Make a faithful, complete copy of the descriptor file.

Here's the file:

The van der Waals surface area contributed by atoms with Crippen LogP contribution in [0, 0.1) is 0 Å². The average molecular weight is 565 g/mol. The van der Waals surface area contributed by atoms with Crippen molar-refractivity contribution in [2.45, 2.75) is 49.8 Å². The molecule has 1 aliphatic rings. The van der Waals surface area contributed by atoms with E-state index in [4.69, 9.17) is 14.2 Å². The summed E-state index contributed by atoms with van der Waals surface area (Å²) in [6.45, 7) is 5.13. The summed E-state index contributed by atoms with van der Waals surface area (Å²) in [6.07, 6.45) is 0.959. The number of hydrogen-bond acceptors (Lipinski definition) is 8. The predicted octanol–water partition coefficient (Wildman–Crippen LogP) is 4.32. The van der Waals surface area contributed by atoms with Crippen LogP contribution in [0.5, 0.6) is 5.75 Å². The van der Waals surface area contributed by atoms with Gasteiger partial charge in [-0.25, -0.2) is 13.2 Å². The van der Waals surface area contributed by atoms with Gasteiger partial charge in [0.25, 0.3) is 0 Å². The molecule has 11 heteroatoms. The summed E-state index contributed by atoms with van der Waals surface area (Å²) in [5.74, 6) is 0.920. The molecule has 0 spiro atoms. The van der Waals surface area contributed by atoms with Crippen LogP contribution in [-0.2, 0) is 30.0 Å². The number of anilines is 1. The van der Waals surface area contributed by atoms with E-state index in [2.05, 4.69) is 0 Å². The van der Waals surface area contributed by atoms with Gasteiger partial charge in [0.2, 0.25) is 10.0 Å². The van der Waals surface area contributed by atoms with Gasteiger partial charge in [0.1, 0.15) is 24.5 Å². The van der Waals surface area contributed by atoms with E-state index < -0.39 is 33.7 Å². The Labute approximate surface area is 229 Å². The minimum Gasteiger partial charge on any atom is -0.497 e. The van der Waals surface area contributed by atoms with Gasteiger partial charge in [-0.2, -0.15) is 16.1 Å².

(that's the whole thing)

The van der Waals surface area contributed by atoms with Crippen LogP contribution in [0, 0.1) is 0 Å². The average molecular weight is 565 g/mol. The van der Waals surface area contributed by atoms with Crippen molar-refractivity contribution in [2.45, 2.75) is 49.8 Å². The molecule has 1 aliphatic rings. The van der Waals surface area contributed by atoms with E-state index in [4.69, 9.17) is 14.2 Å². The summed E-state index contributed by atoms with van der Waals surface area (Å²) in [6.45, 7) is 5.13. The summed E-state index contributed by atoms with van der Waals surface area (Å²) in [6.07, 6.45) is 0.959. The number of hydrogen-bond acceptors (Lipinski definition) is 8. The predicted octanol–water partition coefficient (Wildman–Crippen LogP) is 4.32. The van der Waals surface area contributed by atoms with Crippen LogP contribution in [0.5, 0.6) is 5.75 Å². The van der Waals surface area contributed by atoms with Gasteiger partial charge in [-0.25, -0.2) is 13.2 Å². The van der Waals surface area contributed by atoms with Gasteiger partial charge in [0.25, 0.3) is 0 Å². The molecule has 11 heteroatoms. The summed E-state index contributed by atoms with van der Waals surface area (Å²) in [5.74, 6) is 0.920. The molecule has 0 spiro atoms. The van der Waals surface area contributed by atoms with Crippen LogP contribution in [-0.2, 0) is 30.0 Å². The number of anilines is 1. The van der Waals surface area contributed by atoms with E-state index in [2.05, 4.69) is 0 Å². The van der Waals surface area contributed by atoms with Gasteiger partial charge in [0.2, 0.25) is 10.0 Å². The van der Waals surface area contributed by atoms with Gasteiger partial charge in [0.1, 0.15) is 24.5 Å². The van der Waals surface area contributed by atoms with E-state index < -0.39 is 33.7 Å². The Labute approximate surface area is 229 Å². The minimum Gasteiger partial charge on any atom is -0.497 e. The van der Waals surface area contributed by atoms with Gasteiger partial charge in [-0.2, -0.15) is 16.1 Å².